Washington is essentially a winter city, and the spaces about the house-fronts, and some unusually beautiful gardens, are planted with all manner of evergreens, laurels, magnolias, barberries, box bushes and borders, thus achieving an effect that especially delights the eye of the Northern garden lover who finds at home his box bushes and borders a source of despair. The houses too are draped with thick-growing English ivy. Many of them have balconies over the front doors, as if the architect had in mind that public favorites might live in the houses and be called upon for speeches to crowds in the streets.

At two spots in the city, one south of the White House in the Executive grounds, and the other at Dupont Circle, are two great circular plantings of elm trees which have now become mature old trees and which show markedly from lofty points or in airplane pictures.

Washington is so attractive a city that although one may notice points of difference from other cities it is seldom that one thinks of it as anything but a place of charm and even beauty.

A characteristic that one early notices is the absence of what is expected as a matter of course in every other American city—the wholesale district ! —something which simply does not here exist. You next notice that there is also an absence of any manufacturing district. Then comes the realization that you see very few heavy trucks filled with merchandise, such as are so familiarly to be seen else-where.

There is a surprising lesisureliness in the general business and shopping of the city, whether in the few large department stores or in the shops. A mutual leisureliness of customer and clerk is either annoying or amusing if you are waiting to do some purchasing yourself.

Business in general is a pleasant feature of this pleasant city, and there is an almost naive readiness to give credit to new customers: indeed, it is not infrequently offered without being asked for: and this is a city peculiarly of transients!

I noticed the other day a man who distinctly represented a survival of the long ago past. He was a scissors grinder, and he looked precisely as that kind of craftsman still looks in all parts of the country. Here was the short shabby man of our youthful days, with a gray-black lathe-frame on his back, and so bending under the load as to let his pendulum arm agitate the tongue of the bell, and always with the same sharp sound.

The horseshoer has almost vanished; the modern shoemaker no longer sits on his queer low leather bench. How long will the scissors-grinder last?

A fascinating-seeming kind of advertisement, not in the least exceptional, but very common indeed, and often showing in rows in the advertising columns, is that of “furniture of all kinds”—as the general phrase is, for houses or apartments of all sizes:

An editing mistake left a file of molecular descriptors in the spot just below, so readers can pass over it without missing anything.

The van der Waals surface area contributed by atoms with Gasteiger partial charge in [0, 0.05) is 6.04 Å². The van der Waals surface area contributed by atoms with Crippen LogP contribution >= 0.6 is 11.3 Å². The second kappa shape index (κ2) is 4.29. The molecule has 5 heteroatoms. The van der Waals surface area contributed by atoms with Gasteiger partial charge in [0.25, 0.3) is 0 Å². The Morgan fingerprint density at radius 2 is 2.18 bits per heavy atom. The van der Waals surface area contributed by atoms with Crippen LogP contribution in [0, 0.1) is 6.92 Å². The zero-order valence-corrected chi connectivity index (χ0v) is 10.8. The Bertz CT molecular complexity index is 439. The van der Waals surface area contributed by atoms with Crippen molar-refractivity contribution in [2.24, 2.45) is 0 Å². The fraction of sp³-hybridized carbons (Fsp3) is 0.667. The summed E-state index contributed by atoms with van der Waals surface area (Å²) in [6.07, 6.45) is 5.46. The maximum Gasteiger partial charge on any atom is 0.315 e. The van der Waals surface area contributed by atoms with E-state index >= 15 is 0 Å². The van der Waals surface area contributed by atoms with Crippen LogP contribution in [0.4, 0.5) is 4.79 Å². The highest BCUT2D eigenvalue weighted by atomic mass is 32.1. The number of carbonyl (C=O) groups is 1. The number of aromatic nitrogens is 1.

“Wanted—to purchase immediately, outfit for a seven-room apartment. Phone so and so.”

“Wanted—furniture of all kinds for a fourteen-room house.”

“Wanted—furniture of all kinds for an eleven-room house.”

And such advertisements go on, always specifying with amusing particularity the precise number of rooms to be so equipped. The explanation comes, from this being so largely a city of people who come for a few years at a time.

President Van Buren describes Washington as “the most gossiping place in the world.” The city has been gossiping ever since. If a man or a woman goes out to a social function he is expected to take some gossip with him, and to bring back, if he is clever, more than he takes. In the present days of prohibition, gossip is taking the line of telling the quantity and quality of wine served at great dinners; or some one may tell quietly of a retiring President ordering army trucks to move his private supply. Gossip revels over wide fields.

Washington is distinctively an American city. This cannot be too strongly expressed. Good-looking Americans and delightful Americans represent almost the complete population; and if some caviler should say something about the blacks, they too are Americans of many generations. On account of this being the center of diplomatic life there is at the same time both in street scenes and at all gatherings, a highly distinguished sprinkling of foreigners, attached to the embassies.

American as the city is, and excellent as its schools seem to be, one’s first impression is strongly of a shortage of school buildings. The public schools are so quietly placed, that you are tempted to think that it is easier to find orphan asylums or private schools. And then your fears are put to flight by coming upon the Central High School—a huge building, an absolutely enormous building, situated on a terrace overhanging Florida Avenue.